My world turned upside down when Emily was born. Her tiny frame nestled in my arms filled me with a type of warmth I never knew was possible. Her needs filled my days and nights; suddenly there was more to life than my own self-absorbed existence. My daughter was everything to me and I now thought of the future with a different lens. Life changed for the better because of the new perspective I held. It seemed that as she grew, I grew. I found motherhood an unexpected fulfilment; looking down into her chubby face and pretty blue eyes overwhelmed me with a strong desire to protect my child and love her as much as I could.
A few years later, Emily’s sister Caitlin arrived; a beautiful blonde bundle of joy who added to my incredible sense of love. Both girls have given me immense joy as they’ve grown. Now, my life is so different to my frivolous youth; I have a family and we fill our weekends with horse riding lessons and spontaneous weekend drives to the beach, happily joining the ranks of families living simply in middle class suburbia. Life is peaceful and easy. I wouldn’t have it any other way.
I’ve achieved some great things and played some important roles in my life but the one I’m most proud of is ‘mother’. It has brought a sense of joy and showed me unconditional love- the type that can only be experienced between a mother and her child.
So it’s easy for me to imagine why someone would want to experience motherhood. Equally, the joy I have experienced means that I have empathy for the women who can’t have children without a struggle. In fact, I still remember the first time I met each of the women whose ads I answered.
They sat in front of me with fear, anticipation and excitement etched on their faces; often after a long journey of multiple miscarriages and repeated IVF attempts. There was untold sadness; they were only too familiar with failure and disappointment. Yet as our conversations unfolded over days and weeks, and we came to a point where we made plans for an egg donation that would bring them their much wanted child, their eyes lit up, and the fire of a dream they hadn’t dared to fully dream ignited. They realised that what they’d parked as an impossible reality could actually exist. Their dreams of cuddling their child could now be real, of joining a new mums group or doing the school run could somehow be a part of their future story thanks to egg donation. They could finally be the ones that are given the finger painted card and rainbow- macaroni necklace on Mother’s Day.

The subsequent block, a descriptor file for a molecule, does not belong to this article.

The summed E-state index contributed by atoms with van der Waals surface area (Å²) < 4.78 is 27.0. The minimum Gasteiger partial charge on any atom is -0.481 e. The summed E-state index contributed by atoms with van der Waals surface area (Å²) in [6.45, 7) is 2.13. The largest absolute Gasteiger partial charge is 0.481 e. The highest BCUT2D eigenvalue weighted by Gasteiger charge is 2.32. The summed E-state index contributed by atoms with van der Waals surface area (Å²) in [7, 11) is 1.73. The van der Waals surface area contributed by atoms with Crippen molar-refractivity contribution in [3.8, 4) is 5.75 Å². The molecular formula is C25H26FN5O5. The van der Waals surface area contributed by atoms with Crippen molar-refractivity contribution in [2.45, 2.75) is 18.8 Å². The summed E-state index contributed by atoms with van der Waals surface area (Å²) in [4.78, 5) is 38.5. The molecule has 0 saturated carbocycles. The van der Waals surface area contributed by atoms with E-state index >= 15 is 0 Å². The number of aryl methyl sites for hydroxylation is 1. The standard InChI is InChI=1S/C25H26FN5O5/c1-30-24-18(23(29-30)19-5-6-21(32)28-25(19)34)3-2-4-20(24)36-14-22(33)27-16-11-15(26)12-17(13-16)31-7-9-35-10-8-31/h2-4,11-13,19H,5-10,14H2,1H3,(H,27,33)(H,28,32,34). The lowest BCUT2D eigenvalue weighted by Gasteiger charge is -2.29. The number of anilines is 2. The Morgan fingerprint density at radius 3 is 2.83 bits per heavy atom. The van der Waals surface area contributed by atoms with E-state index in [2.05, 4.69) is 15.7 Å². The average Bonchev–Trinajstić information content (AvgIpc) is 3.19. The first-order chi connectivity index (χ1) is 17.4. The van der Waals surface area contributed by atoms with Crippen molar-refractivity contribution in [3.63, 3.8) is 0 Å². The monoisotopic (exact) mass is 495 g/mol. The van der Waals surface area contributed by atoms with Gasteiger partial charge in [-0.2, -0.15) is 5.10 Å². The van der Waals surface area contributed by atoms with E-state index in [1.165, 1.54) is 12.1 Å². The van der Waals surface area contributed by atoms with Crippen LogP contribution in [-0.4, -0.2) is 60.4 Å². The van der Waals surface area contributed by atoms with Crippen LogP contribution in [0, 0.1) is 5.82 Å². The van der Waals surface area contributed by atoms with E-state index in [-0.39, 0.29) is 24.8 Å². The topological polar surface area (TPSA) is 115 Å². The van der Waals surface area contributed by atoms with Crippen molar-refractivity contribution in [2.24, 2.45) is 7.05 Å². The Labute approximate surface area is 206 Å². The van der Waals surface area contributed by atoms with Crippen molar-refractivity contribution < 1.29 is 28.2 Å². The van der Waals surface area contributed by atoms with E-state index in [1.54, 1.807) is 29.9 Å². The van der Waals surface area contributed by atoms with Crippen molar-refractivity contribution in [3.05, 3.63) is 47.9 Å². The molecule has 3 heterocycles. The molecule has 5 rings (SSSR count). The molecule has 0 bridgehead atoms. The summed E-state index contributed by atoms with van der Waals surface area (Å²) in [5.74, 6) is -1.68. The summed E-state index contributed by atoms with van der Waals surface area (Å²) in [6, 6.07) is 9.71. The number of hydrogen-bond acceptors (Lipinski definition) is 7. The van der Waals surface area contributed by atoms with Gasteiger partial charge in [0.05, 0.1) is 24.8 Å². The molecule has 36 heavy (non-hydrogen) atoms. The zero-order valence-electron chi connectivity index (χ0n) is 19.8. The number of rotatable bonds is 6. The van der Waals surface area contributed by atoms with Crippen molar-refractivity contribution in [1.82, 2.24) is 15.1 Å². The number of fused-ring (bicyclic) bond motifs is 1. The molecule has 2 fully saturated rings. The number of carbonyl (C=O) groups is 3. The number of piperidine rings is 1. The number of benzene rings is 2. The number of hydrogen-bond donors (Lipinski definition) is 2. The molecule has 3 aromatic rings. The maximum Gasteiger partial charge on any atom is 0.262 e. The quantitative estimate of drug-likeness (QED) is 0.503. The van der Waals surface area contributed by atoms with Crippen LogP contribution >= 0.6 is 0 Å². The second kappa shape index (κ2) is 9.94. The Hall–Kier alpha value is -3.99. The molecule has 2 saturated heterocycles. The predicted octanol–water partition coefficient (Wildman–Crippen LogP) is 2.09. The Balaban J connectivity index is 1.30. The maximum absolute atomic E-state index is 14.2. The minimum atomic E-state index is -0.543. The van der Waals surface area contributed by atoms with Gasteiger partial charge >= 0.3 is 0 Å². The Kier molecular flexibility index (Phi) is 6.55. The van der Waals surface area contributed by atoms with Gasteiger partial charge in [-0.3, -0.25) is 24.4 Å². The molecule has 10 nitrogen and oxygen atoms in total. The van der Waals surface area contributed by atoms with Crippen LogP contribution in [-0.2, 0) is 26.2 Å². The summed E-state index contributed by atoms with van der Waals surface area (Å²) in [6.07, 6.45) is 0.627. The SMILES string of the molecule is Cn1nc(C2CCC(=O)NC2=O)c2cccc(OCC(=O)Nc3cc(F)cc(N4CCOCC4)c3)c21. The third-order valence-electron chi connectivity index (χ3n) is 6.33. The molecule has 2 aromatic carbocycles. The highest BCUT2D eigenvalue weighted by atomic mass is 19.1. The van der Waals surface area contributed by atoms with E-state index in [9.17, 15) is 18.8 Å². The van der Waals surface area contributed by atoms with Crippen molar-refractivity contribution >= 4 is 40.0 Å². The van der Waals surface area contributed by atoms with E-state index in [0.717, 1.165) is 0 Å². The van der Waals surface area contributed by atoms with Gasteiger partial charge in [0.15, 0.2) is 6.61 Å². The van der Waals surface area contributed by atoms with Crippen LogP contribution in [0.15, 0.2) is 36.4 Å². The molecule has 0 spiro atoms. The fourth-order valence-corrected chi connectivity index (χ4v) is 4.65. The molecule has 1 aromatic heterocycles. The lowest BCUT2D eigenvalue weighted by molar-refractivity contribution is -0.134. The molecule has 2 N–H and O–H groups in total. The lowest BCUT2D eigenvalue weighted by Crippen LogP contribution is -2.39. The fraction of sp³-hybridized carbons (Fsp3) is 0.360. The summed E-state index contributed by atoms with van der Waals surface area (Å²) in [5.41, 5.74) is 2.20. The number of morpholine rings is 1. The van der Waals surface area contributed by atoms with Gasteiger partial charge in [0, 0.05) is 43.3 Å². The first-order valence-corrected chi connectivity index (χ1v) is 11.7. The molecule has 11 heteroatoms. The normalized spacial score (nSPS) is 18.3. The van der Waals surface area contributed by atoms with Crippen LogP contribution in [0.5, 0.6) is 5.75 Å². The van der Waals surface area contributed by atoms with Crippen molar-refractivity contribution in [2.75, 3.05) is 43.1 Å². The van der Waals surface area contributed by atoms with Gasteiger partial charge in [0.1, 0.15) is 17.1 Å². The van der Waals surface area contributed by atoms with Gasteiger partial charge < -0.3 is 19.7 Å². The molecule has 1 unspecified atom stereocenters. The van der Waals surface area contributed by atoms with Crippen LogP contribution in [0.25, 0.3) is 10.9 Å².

In these women I found the meaning of strength. They are each unique, fierce and determined to keep trying even when they were afraid and let down, over and over. They wanted to be a mother so badly; they fought to do whatever it took to get there and I often think they are better mothers because of their struggles.
I feel an incredible sense of pride when I see their family photos fill my Facebook newsfeed or I see them play happily with their children at our yearly catch-ups. On traditional days of the year, I’m often overwhelmed with messages with many photos and messages that say; ‘Thank you for the most precious gift which was my son. I would have never been lucky enough to have this day without your help. We love you’ and ‘Thank you for giving me the opportunity to have my first Mother’s Day. I wouldn’t be here without you.’
To me, these messages are priceless, a reminder of why I love what I do so much.
In essence, what I did was choose to give the gift of hope. My eggs contained the possibility of a family for someone. To this day, the decision to become an egg donor has turned out to be one of the best things I’ve done in my life. I have formed incredible relationships with many people who are now like family to me. When I met them they were people wanting to be parents and now they are parents who are now living that dream because of something I’ve been a part of.
Years have passed and through my donations I have helped create 17 beautiful children. Since better understanding the world of fertility and the challenges faced by so many, I’ve found a new appreciation for being a mother that that has come from understanding that motherhood doesn’t come as easy to everyone, and it can’t be taken for granted. I learned to embrace it and found more patience and resilience in even the more difficult moments of being a parent. With this realisation, it has made me a better mother.
St. Francis of Assisi once said ‘For it’s in giving that we receive’. I have found this to be true. In giving, this part of my life has made me richer in ways I could never have expected.
I gave a gift; but I feel a much bigger gift has been given to me in return; a renewed sense of purpose and gratitude for all that I have. Intertwined in my journey are those of many others with their own incredible lives and miracle stories.